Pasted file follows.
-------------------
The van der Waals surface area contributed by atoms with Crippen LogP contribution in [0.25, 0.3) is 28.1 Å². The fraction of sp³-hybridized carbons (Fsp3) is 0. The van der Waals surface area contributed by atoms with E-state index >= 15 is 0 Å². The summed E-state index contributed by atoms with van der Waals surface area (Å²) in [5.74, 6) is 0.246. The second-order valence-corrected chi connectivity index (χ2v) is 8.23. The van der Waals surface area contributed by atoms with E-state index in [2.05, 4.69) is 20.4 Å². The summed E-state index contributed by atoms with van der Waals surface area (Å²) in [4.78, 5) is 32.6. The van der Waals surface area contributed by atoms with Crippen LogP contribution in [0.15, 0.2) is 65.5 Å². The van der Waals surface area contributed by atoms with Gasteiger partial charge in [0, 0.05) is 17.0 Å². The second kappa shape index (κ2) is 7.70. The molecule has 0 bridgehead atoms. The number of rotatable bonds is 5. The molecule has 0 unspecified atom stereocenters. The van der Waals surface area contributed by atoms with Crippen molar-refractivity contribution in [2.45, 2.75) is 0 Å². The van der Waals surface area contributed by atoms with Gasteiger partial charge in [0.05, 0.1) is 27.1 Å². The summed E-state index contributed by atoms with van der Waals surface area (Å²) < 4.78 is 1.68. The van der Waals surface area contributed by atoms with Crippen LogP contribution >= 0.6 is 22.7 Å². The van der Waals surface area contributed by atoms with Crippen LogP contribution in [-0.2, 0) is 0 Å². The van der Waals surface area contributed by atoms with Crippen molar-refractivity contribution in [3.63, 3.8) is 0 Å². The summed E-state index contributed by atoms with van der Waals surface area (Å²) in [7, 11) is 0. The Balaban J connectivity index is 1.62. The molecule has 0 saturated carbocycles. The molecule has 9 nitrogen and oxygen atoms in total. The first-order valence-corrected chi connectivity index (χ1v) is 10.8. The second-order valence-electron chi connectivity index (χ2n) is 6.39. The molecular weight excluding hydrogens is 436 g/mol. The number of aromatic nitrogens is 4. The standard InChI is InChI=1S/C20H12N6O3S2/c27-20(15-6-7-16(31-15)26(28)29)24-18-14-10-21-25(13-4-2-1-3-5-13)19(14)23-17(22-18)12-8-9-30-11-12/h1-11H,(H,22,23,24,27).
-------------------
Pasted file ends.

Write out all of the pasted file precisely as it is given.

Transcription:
The van der Waals surface area contributed by atoms with Crippen LogP contribution in [0.25, 0.3) is 28.1 Å². The fraction of sp³-hybridized carbons (Fsp3) is 0. The van der Waals surface area contributed by atoms with E-state index >= 15 is 0 Å². The summed E-state index contributed by atoms with van der Waals surface area (Å²) in [5.74, 6) is 0.246. The second-order valence-corrected chi connectivity index (χ2v) is 8.23. The van der Waals surface area contributed by atoms with E-state index in [2.05, 4.69) is 20.4 Å². The summed E-state index contributed by atoms with van der Waals surface area (Å²) in [4.78, 5) is 32.6. The van der Waals surface area contributed by atoms with Crippen LogP contribution in [0.15, 0.2) is 65.5 Å². The van der Waals surface area contributed by atoms with Gasteiger partial charge in [0, 0.05) is 17.0 Å². The second kappa shape index (κ2) is 7.70. The molecule has 0 bridgehead atoms. The number of rotatable bonds is 5. The molecule has 0 unspecified atom stereocenters. The van der Waals surface area contributed by atoms with Crippen molar-refractivity contribution in [2.45, 2.75) is 0 Å². The van der Waals surface area contributed by atoms with Gasteiger partial charge in [0.05, 0.1) is 27.1 Å². The summed E-state index contributed by atoms with van der Waals surface area (Å²) < 4.78 is 1.68. The van der Waals surface area contributed by atoms with Crippen LogP contribution >= 0.6 is 22.7 Å². The van der Waals surface area contributed by atoms with Crippen LogP contribution in [-0.2, 0) is 0 Å². The van der Waals surface area contributed by atoms with Crippen molar-refractivity contribution in [3.63, 3.8) is 0 Å². The summed E-state index contributed by atoms with van der Waals surface area (Å²) in [7, 11) is 0. The Balaban J connectivity index is 1.62. The molecule has 0 saturated carbocycles. The molecule has 9 nitrogen and oxygen atoms in total. The first-order valence-corrected chi connectivity index (χ1v) is 10.8. The second-order valence-electron chi connectivity index (χ2n) is 6.39. The molecular weight excluding hydrogens is 436 g/mol. The number of aromatic nitrogens is 4. The standard InChI is InChI=1S/C20H12N6O3S2/c27-20(15-6-7-16(31-15)26(28)29)24-18-14-10-21-25(13-4-2-1-3-5-13)19(14)23-17(22-18)12-8-9-30-11-12/h1-11H,(H,22,23,24,27).